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What are the Most Corrosion Resistant Metals

Wednesday, October 16, 2019
Categories : Design

Metals form the bedrock of modern society and commerce in so many ways that it can sometimes be easy to take them for granted. Manufacturers using vast quantities of metals as their raw materials take great care to make the right material choices. This becomes true especially when dealing with metals for delicate and vital applications, like circuits and other microelectronic components. Corrosion resistance is one of the most important factors in selecting the perfect alloy.

Let’s take a look at the most corrosion-resistant metals, including those most appropriate for a few of the more interesting applications commonly seen by AMETEK ECP:

Iridium and tungsten: Tougher than the rest

Understanding of iridium - which, as Scientific American noted, is more common in space than on Earth - as the strongest, most corrosion-resistant metal dates back to the 1800s. In his textbook Platinum Metals Review, L.B. Hunt identifies Smithson Tennant and William Hyde Wollaston as the discoverers of iridium in 1803, though the former is responsible for its name. Numerous attempts by scientists and metallurgists to melt the substance- in the interest of finding practical applications for it - would follow. But it wasn't until physicist Otto Feussner in 1993 that its melting point became known: 2,000 degrees Celsius, or 3,632 degrees Fahrenheit.

indium resistant metal

Pure tungsten has a higher 3,422 Celsius (6,192 F) melting point, and carbon arc is even greater at 5,530 Celsius (9,980 F), but iridium is superior to both for corrosion resistance. It's not prone to problematic oxidation, can't be damaged by acid or silicates and is all but invulnerable to cold. Only potassium or sodium cyanide compounds can significantly damage it. As such, it's highly useful in spark plugs and related electrical contacts, as noted by J.R. Handley in another piece from Platinum Metals Review.

Tungsten's higher melting point results in it being slightly more commonly used - and, in some cases more affordable - than iridium. The two are also included as trace elements in more cost efficient alloys.

Using either one will do wonders for the strength of many electric components.

The nobility of metals?
Noble metals represent a bit of an anomaly on the periodic table. According to the Encyclopaedia Brittannica, the vast majority of scientists believe that gold, platinum, silver, palladium, osmium, rhodium, rhenium, iridium, and ruthenium make up the full list of noble metals. Tungsten, niobium, tantalum and titanium do not make the cut, despite their massive resistance to corrosion. Nor does copper, for that matter, even though copper withstands corrosion reasonably well. (Its only real danger is oxidation; hence its somewhat selective application.)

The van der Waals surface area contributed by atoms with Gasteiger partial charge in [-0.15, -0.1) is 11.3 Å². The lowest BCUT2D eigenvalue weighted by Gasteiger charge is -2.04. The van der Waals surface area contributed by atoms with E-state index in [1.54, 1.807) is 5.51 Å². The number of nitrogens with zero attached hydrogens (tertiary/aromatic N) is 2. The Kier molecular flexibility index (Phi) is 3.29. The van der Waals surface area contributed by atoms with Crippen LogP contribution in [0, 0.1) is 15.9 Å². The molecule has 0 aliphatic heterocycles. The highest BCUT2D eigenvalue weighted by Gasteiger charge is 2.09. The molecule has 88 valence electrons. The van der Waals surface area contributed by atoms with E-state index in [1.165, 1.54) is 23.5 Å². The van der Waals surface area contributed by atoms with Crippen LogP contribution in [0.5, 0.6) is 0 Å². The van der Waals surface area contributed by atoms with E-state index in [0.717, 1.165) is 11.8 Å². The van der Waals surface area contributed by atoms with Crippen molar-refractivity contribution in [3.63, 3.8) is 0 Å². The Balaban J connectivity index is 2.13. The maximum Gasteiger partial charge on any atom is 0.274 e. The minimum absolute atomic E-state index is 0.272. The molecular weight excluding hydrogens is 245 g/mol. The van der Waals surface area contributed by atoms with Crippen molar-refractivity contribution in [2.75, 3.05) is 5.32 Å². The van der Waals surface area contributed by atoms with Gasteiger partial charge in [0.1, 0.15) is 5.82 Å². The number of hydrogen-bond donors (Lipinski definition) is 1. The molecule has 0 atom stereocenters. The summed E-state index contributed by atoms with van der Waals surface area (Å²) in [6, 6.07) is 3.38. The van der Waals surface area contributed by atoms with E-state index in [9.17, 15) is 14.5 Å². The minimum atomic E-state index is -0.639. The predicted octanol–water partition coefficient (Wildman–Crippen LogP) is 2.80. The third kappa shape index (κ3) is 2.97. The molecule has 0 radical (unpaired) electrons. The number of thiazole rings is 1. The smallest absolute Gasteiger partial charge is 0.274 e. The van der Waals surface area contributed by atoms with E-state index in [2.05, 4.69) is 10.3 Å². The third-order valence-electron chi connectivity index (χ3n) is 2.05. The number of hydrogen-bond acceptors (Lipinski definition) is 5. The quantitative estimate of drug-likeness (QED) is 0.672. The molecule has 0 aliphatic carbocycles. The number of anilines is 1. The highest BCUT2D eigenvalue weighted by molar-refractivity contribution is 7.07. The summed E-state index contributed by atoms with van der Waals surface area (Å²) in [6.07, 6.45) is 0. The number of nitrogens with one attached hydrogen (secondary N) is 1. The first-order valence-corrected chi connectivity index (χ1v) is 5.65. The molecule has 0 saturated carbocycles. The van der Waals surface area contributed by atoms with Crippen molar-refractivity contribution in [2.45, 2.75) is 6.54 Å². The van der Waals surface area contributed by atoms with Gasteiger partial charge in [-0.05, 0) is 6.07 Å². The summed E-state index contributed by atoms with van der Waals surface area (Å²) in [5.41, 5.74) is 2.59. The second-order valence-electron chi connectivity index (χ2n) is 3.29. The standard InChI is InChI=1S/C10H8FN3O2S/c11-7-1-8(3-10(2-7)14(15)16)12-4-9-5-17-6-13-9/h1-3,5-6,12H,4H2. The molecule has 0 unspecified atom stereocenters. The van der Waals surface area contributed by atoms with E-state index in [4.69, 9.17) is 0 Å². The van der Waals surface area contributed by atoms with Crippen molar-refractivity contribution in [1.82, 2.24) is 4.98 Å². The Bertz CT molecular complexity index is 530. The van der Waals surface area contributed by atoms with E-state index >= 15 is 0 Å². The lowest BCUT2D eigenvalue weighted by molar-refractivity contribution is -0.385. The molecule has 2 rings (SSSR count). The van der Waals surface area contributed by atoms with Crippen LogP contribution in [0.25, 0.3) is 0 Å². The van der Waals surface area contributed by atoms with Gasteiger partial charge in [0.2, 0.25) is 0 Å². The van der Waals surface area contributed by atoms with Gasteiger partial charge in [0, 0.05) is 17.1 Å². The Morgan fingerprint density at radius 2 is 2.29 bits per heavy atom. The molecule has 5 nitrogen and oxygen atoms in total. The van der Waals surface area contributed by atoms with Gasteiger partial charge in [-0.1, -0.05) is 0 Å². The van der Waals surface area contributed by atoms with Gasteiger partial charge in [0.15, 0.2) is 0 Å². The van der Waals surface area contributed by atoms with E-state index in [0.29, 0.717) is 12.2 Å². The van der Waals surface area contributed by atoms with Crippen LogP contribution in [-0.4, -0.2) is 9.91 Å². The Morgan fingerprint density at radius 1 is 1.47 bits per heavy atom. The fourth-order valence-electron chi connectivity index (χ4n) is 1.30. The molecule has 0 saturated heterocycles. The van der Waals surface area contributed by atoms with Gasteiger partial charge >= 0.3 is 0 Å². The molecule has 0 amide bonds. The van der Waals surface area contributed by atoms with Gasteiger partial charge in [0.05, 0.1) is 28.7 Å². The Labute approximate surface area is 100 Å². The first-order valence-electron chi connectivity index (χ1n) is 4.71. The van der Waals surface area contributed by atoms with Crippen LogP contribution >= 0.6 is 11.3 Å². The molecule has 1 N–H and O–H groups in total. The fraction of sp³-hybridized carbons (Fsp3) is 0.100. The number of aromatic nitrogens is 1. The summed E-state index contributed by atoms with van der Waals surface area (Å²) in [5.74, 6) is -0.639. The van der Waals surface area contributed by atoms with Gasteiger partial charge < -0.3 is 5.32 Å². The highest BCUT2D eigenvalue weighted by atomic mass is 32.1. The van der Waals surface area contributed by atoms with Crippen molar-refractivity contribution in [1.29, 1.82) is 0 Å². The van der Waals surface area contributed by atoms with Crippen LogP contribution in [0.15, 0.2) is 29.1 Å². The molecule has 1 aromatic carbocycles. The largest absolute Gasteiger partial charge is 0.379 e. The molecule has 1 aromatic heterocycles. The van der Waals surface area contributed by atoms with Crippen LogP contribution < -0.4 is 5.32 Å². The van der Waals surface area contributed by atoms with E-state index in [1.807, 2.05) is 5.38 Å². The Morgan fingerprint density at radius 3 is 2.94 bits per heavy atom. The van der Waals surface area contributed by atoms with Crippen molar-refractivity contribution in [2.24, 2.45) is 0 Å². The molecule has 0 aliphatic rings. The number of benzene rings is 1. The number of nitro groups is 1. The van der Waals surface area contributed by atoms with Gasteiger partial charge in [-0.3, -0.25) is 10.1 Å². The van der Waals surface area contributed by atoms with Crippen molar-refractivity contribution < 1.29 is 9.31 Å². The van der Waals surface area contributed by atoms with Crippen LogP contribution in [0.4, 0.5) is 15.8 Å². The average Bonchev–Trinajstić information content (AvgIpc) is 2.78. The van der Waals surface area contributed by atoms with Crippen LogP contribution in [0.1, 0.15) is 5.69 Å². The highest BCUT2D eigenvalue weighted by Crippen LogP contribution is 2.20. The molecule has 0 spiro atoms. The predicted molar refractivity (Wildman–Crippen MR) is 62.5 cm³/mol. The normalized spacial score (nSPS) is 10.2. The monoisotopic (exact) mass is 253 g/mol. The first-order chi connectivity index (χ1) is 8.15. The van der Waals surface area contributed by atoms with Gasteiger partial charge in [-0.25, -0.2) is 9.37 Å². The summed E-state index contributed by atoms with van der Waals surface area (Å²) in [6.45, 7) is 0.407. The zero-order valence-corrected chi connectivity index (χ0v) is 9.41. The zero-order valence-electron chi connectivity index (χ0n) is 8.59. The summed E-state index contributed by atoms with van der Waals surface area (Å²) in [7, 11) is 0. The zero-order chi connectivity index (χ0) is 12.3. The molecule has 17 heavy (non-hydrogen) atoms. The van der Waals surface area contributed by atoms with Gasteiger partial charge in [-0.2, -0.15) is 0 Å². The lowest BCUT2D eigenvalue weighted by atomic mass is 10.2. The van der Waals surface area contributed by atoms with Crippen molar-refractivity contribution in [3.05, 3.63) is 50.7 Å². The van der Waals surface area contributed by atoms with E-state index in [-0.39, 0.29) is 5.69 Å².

tungsten resistant metal
A broad spectrum of options

AMETEK ECP uses a wide variety of metals to construct our components, running the gamut from lead and tin to tungsten and pure gold. Additionally, as can be seen in our alloy list, the expert metallurgists at our Coining facility have created hundreds of different combinations of metals to meet the demands of a wide range of challenging applications over the years. If it doesn't already exist on our standard list, chances are high that we can design a solution to meet your needs.

The matter of practicality

In the day-to-day world of manufacturing, metallurgy, electronics and various other related trades, the specific classifications of things don't always matter when it's a question of simply getting the job done - and getting it done quickly, safely and cost effectively. For example: If a standard gold or silver alloy will effectively serve a customer's intended function, it is often best to use off the shelf material.  But if your needs are more specific, we have the design and production capability to create an ideal custom solution to get the job done.

This is yet another example of the attention to detail and exemplary customer service that keeps AMETEK ECP at the head of the electronic and microelectronic components industry. Take a look at our knowledge page to learn more about the metals we offer and the products they help us build.



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